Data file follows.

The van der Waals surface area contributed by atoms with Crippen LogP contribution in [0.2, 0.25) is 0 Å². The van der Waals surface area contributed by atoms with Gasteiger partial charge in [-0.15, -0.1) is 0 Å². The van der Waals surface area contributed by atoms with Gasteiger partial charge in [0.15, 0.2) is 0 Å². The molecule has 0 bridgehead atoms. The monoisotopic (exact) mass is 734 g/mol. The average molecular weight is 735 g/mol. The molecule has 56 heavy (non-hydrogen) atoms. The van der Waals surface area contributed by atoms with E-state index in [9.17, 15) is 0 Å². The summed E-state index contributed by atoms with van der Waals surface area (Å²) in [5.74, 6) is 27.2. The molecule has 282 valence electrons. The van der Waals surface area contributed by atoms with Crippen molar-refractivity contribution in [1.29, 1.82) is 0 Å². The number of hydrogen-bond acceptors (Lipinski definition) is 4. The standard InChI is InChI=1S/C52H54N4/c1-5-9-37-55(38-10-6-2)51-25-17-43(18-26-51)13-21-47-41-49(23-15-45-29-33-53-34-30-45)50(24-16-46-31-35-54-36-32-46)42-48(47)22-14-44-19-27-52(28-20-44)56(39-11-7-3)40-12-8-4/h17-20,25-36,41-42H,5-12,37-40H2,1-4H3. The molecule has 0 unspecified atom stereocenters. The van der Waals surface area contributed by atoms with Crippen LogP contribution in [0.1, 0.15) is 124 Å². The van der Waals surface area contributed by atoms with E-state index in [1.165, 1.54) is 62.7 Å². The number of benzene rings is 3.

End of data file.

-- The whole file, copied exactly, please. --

The van der Waals surface area contributed by atoms with Crippen LogP contribution in [0.2, 0.25) is 0 Å². The van der Waals surface area contributed by atoms with Gasteiger partial charge in [-0.15, -0.1) is 0 Å². The van der Waals surface area contributed by atoms with Gasteiger partial charge in [0.15, 0.2) is 0 Å². The molecule has 0 bridgehead atoms. The monoisotopic (exact) mass is 734 g/mol. The average molecular weight is 735 g/mol. The molecule has 56 heavy (non-hydrogen) atoms. The van der Waals surface area contributed by atoms with E-state index in [9.17, 15) is 0 Å². The summed E-state index contributed by atoms with van der Waals surface area (Å²) in [5.74, 6) is 27.2. The molecule has 282 valence electrons. The van der Waals surface area contributed by atoms with Crippen molar-refractivity contribution in [1.29, 1.82) is 0 Å². The number of hydrogen-bond acceptors (Lipinski definition) is 4. The standard InChI is InChI=1S/C52H54N4/c1-5-9-37-55(38-10-6-2)51-25-17-43(18-26-51)13-21-47-41-49(23-15-45-29-33-53-34-30-45)50(24-16-46-31-35-54-36-32-46)42-48(47)22-14-44-19-27-52(28-20-44)56(39-11-7-3)40-12-8-4/h17-20,25-36,41-42H,5-12,37-40H2,1-4H3. The molecule has 0 unspecified atom stereocenters. The van der Waals surface area contributed by atoms with Crippen LogP contribution in [0.1, 0.15) is 124 Å². The van der Waals surface area contributed by atoms with E-state index in [1.165, 1.54) is 62.7 Å². The number of benzene rings is 3.